By 216 votes against 91, the left having voted against, the Senate (with a majority on the right) adopted the “revenue” section of the draft budget for 2023 at first reading. The senators then tackled the “expenditure” part of the finance bill and will vote on 6 December on the entire text.
The course set by the government for this first budget of Emmanuel Macron’s second five-year term is to contain the public deficit to 5% of GDP, despite measures such as the “tariff shield” of 45 billion euros, to limit it to 15% increases in regulated gas and electricity prices, an increase in teachers or the creation of more than 10,000 civil servant positions, including 3,000 police and gendarmes.
The government’s priority “is to protect households and protect businesses against the consequences of inflation”, according to Minister Bruno Le Maire.
The level of public debt still worries
On Monday, the IMF called on France to start cleaning up its finances next year, with the aim of reducing the deficit to 0.4% of GDP by 2030. “Very good news” for the government, the IMF is still counting on growth of 0.7% next year in France. The level of public debt is nevertheless a serious reason for concern (around 113% at the end of June 2022) for the right.
The text, examined in the hemicycle of the Senate for a week, has the particularity of having been struck by article 49.3 of the Constitution in the National Assembly. And the risk of being so again on his return to the deputies. A perspective deplored by senators from all sides, but which did not prevent them from debating at length to defend their positions, knowing that they will certainly be swept away in the final text.
“Printing your brand for the benefit of communities”
The senatorial majority of the “chamber of territories” held its line: “Print its mark for the benefit of communities”, in the words of the general rapporteur LR, Jean-François Husson. A strong signal to the address of the mayors gathered at the same time in congress in Paris. But a balancing act that is not always easy to carry out for the right, which is also concerned with sparing the economy and businesses.
The hot issue of Ile-de-France transport
This tug of war was particularly noticeable on the hot issue of Ile-de-France transport. The Senate finally resisted the call for help from the LR president of Ile-de-France Mobilités (IDFM), Valérie Pécresse (LR), who asked for an increase in the mobility payment, that is to say employers’ contribution to finance transport.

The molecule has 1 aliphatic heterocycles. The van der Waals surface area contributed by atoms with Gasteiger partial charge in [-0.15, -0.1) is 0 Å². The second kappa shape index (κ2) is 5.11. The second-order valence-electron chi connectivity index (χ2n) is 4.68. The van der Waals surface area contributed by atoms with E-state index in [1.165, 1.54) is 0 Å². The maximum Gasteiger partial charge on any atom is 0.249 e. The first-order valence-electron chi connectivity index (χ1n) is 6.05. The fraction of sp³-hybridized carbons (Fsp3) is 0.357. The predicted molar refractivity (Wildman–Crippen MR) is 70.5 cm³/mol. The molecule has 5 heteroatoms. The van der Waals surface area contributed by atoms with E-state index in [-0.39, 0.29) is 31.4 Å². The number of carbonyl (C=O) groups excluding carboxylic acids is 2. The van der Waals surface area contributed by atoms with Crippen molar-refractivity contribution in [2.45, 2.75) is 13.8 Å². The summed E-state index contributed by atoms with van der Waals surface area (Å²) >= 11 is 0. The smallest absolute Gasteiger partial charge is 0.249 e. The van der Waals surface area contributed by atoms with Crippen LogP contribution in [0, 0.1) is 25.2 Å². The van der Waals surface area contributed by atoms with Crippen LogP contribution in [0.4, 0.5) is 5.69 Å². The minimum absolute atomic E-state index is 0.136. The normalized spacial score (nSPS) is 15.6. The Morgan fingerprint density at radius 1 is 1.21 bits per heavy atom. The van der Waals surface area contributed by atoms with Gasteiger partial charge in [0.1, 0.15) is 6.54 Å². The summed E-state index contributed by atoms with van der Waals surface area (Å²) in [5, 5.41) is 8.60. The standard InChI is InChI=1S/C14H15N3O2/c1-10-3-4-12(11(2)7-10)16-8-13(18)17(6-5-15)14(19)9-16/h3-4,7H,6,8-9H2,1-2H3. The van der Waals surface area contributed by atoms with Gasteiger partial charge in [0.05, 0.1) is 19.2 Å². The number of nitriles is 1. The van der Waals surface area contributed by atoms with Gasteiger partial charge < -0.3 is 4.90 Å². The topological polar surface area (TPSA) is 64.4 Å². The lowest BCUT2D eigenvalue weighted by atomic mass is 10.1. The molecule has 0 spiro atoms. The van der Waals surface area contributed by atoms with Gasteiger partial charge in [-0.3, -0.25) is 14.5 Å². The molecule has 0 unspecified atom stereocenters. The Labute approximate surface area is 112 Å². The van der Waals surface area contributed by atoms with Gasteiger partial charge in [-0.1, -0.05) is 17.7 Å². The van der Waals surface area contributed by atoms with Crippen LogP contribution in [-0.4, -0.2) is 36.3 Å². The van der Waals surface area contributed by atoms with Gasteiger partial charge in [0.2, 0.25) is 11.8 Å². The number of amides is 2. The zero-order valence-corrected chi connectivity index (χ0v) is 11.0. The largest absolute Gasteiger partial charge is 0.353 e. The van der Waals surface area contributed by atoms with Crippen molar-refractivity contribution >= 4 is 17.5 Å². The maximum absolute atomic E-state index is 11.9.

On the planned abolition of the CVAE, a local production tax, the LR group let itself be overtaken by the left and the centrists. To the chagrin of the government, this reform was rejected.
For the centrist Sylvie Vermeillet, the objective “is not only to preserve the financial autonomy of local authorities, it is also to safeguard (…) public resources”. To reassure companies, the Minister in charge of Public Accounts Gabriel Attal very quickly indicated that the CVAE would indeed be abolished. At the end of the day, 4 billion less in revenue for the state.
Windfall profits of large corporations will not be taxed
The centrist component of the senatorial majority, on the other hand, failed, like the left, to tax the exceptional profits of large companies. “To find money, you prefer to tax the unemployed than the superprofits”, launched the address of the government the socialist Rémi Féraud.
Senators simplified and expanded the government’s proposed “safety net” to offset rising community energy costs. They also voted to increase the overall operating grant (DGF) to inflation. “The French are turning to their mayors who must have the means to act”, underlined the ecologist Daniel Breuiller.
Among the other measures voted against the government’s opinion: a reduction in the VAT rate in public transport and for the equine sector or even a reform of taxation on real estate capital gains.
letelegramme Fr Trans